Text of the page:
Dr. Veronica Lawrence, MD – A Doctor Like You!



Specialty: Pediatric Medicine
Current Medical Institution: Children’s Mercy Hospital – Kansas City, MO
Residency: Children’s Mercy
Medical School: University of Missouri – Columbia
Undergraduate: University of Missouri – Columbia


1) When did you decide you wanted to become a Medical Doctor and what led to this decision?  I decided in 3rd grade that I wanted to become a pediatrician, mostly related to the fact that I loved kids, even as a child myself – but also because my experiences with physicians had all been very positive.

2) What was the most difficult part of getting into Medical School for you?  The interview itself!   As noted in question #3, I was a high school senior when I interviewed for medical school. It was very challenging and intimidating at that point in my life to answer long time physicians’ questions about why I felt medical school was an appropriate choice for me.

3) How did you study for the MCAT? How do you recommend students study for the MCAT?  Luckily, I didn’t have to take the MCAT as I was accepted into medical school as a senior in high school through a scholar program offered at the University of MO. But as with any other standardize tests, I would recommend making a REASONABLE study plan, sticking with to the best of your capability, but all while taking time from studying for breaks/relaxation.

4) What did you do during your undergraduate summers?  
During the summers (and throughout the school year) I worked at a pharmacy as a pharmacy technician. I also did volunteer work and research with one of my biology professors.

5) What is one thing you wish someone told you while you were in college?  The one thing that someone actually did tell me, but that I felt was an invaluable piece of info was to be well rounded in college. It was absolutely of utmost importance to focus on my studies as I knew the pre-med path was not an easy one. But I’m so happy that I had people around me to remind me not to be one-track minded. College is a great time to be exposed to new people, places, and ideas among other things. So taking an art or music class, traveling overseas, learning a foreign language, or playing intramural sports all add so much to a person’s life experience. I think being well balanced is a great attribute, and one that is often looked highly upon by those admitting to medical school.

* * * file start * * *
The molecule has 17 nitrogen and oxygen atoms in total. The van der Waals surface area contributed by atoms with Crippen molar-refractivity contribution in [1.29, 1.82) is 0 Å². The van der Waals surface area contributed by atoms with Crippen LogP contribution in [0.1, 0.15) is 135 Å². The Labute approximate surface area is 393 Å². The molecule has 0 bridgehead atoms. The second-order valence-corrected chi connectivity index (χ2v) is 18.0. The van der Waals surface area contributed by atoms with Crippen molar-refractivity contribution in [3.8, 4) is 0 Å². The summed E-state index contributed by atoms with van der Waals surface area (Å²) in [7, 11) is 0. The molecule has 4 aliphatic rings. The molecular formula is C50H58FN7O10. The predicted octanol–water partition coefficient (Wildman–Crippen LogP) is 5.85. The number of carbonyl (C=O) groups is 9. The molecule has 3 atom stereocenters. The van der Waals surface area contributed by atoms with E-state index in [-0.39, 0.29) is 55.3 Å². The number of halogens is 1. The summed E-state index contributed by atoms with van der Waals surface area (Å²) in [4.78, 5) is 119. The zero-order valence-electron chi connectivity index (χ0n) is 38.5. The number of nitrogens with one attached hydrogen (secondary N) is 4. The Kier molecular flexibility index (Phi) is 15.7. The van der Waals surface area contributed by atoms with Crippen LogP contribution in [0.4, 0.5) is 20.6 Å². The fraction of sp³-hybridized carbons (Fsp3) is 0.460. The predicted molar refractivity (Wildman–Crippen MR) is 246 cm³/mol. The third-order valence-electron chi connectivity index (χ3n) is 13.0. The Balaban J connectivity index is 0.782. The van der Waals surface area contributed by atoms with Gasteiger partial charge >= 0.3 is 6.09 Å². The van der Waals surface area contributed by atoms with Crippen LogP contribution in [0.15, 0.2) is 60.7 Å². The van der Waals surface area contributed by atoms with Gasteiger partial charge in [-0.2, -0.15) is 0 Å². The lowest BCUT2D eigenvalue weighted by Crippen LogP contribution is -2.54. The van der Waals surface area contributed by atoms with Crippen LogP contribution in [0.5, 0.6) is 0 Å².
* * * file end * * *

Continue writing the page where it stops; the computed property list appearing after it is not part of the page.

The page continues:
6) What led you to choose your current specialty?  My love for children played a huge role in me choosing pediatrics as a career. In particular, kids’ playful/innocent nature and their resiliency are characteristics which I’m drawn to, and are not as common in the adult population.

7) What is one thing that a mentor did for you which has had a lifelong effect on your career?  One of my mentors did a great job of instilling in me the importance of networking, remembering a name or a face, and always striving to put your best foot forward.

8) Briefly describe your average work day.  I work in an emergency department which is shift work. So my schedule is very random with some days, some evening, and even a few nights and weekends. My average work day is 8 to 8.5 hours in the ER seeing patients. (I typically have 3-4 shifts per week.) On average, one day per week I’m working outside of the department catching up on charts, doing research and participating in meetings.

9) What do you enjoy most about your profession? What do you enjoy least?  I love the most the feeling of gratitude from a patient (or parent) after I have played a part in the patient’s care.  At this point in my career, the unpredictable/sporadic schedule is probably one of my least favorite things.

10) What words of advice would you like to leave with pre-medical students?  Don’t give up on your dreams, as hard work does really pay off. And although the road is very arduous at times, in the end the pay-off is more than worth it.